# 3.3: Classifying Analytical Techniques


The analysis of a sample generates a chemical or physical signal that is proportional to the amount of analyte in the sample. This signal may be anything we can measure, such as volume or absorbance. It is convenient to divide analytical techniques into two general classes based on whether the signal is proportional to the mass or moles of analyte, or is proportional to the analyte’s concentration

Consider the two graduated cylinders in Figure $$\PageIndex{1}$$, each of which contains a solution of 0.010 M Cu(NO3)2. Cylinder 1 contains 10 mL, or $$1.0 \times 10^{-4}$$ moles of Cu2+, and cylinder 2 contains 20 mL, or $$2.0 \times 10^{-4}$$ moles of Cu2+. If a technique responds to the absolute amount of analyte in the sample, then the signal due to the analyte SA

$S_A = k_A n_A \label{3.1}$

where nA is the moles or grams of analyte in the sample, and kA is a proportionality constant. Because cylinder 2 contains twice as many moles of Cu2+ as cylinder 1, analyzing the contents of cylinder 2 gives a signal twice as large as that for cylinder 1.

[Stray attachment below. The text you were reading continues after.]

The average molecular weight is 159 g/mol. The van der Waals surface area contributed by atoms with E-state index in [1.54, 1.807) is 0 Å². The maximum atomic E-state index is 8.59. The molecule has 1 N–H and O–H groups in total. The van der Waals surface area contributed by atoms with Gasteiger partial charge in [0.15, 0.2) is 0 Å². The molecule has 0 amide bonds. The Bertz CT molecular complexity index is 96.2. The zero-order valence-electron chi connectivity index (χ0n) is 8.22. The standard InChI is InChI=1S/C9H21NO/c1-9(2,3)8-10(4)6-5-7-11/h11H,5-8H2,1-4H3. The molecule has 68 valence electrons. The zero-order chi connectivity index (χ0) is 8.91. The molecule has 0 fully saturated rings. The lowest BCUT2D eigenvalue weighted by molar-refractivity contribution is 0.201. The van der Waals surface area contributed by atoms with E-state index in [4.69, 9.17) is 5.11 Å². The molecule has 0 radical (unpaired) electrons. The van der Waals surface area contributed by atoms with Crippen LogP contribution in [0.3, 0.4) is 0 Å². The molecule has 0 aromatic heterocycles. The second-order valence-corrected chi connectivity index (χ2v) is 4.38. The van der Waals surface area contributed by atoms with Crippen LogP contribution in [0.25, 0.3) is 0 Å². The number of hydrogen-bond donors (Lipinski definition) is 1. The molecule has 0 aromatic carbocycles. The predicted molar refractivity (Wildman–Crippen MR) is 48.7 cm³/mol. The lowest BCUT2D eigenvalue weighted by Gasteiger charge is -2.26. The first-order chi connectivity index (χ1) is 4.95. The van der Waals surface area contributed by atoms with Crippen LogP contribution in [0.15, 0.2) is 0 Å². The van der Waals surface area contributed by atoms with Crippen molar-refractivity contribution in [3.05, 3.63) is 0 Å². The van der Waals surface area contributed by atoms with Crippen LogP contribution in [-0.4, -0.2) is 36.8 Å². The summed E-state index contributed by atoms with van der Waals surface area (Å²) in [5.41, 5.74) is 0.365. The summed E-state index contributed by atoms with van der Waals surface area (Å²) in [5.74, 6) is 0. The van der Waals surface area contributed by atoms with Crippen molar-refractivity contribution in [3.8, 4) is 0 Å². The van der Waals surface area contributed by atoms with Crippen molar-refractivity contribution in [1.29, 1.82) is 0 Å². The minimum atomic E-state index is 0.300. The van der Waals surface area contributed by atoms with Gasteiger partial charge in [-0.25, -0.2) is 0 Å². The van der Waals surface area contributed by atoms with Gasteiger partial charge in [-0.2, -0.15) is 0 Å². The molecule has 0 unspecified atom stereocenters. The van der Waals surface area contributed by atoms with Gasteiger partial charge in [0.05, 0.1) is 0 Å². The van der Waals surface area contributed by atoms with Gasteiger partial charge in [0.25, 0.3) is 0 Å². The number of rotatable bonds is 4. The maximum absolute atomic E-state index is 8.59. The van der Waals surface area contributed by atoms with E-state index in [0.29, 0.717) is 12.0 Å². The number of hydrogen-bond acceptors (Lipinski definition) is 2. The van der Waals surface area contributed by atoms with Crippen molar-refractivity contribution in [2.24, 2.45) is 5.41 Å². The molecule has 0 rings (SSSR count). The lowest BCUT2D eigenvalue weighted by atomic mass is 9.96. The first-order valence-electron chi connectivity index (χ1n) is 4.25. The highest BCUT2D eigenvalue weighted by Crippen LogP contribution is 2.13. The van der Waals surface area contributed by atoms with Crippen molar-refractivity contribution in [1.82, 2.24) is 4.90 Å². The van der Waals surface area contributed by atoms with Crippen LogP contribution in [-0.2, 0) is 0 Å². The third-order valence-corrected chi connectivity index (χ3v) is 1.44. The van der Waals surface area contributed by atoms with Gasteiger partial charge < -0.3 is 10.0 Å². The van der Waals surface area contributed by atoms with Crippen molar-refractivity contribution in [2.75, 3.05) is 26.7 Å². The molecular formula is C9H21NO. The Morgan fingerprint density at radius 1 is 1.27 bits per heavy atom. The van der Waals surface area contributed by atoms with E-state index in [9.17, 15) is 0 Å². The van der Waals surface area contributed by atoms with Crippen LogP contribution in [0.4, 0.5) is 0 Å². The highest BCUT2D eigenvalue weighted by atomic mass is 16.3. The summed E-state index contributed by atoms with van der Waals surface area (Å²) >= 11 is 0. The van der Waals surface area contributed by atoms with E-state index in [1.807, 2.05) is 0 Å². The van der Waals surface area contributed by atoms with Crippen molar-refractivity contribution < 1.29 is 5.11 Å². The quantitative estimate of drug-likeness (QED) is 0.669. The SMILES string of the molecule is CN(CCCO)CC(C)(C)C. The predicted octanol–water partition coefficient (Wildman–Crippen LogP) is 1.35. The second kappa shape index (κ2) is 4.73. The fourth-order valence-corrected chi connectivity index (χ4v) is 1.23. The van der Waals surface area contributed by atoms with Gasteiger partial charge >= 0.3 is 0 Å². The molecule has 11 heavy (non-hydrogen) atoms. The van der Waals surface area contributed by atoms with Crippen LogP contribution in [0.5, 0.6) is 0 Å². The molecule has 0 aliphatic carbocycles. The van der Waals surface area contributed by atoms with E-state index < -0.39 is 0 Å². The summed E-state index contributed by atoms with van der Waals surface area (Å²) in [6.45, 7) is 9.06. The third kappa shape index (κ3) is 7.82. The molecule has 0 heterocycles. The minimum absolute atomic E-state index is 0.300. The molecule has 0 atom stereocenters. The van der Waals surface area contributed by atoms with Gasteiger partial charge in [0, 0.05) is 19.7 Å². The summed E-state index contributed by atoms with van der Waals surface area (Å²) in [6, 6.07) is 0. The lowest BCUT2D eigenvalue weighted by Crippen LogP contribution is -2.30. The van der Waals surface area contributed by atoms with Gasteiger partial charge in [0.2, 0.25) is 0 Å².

A second class of analytical techniques are those that respond to the analyte’s concentration, CA

$S_A = k_A C_A \label{3.2}$

Since the solutions in both cylinders have the same concentration of Cu2+, their analysis yields identical signals.

A technique that responds to the absolute amount of analyte is a total analysis technique. Mass and volume are the most common signals for a total analysis technique, and the corresponding techniques are gravimetry (Chapter 8) and titrimetry (Chapter 9). With a few exceptions, the signal for a total analysis technique is the result of one or more chemical reactions, the stoichiometry of which determines the value of kA in equation \ref{3.1}.

Historically, most early analytical methods used a total analysis technique. For this reason, total analysis techniques are often called “classical” techniques.

Spectroscopy (Chapter 10) and electrochemistry (Chapter 11), in which an optical or an electrical signal is proportional to the relative amount of analyte in a sample, are examples of concentration techniques. The relationship between the signal and the analyte’s concentration is a theoretical function that depends on experimental conditions and the instrumentation used to measure the signal. For this reason the value of kA in equation \ref{3.2} is determined experimentally.

Since most concentration techniques rely on measuring an optical or electrical signal, they also are known as “instrumental” techniques.

3.3: Classifying Analytical Techniques is shared under a CC BY-NC-SA license and was authored, remixed, and/or curated by David Harvey.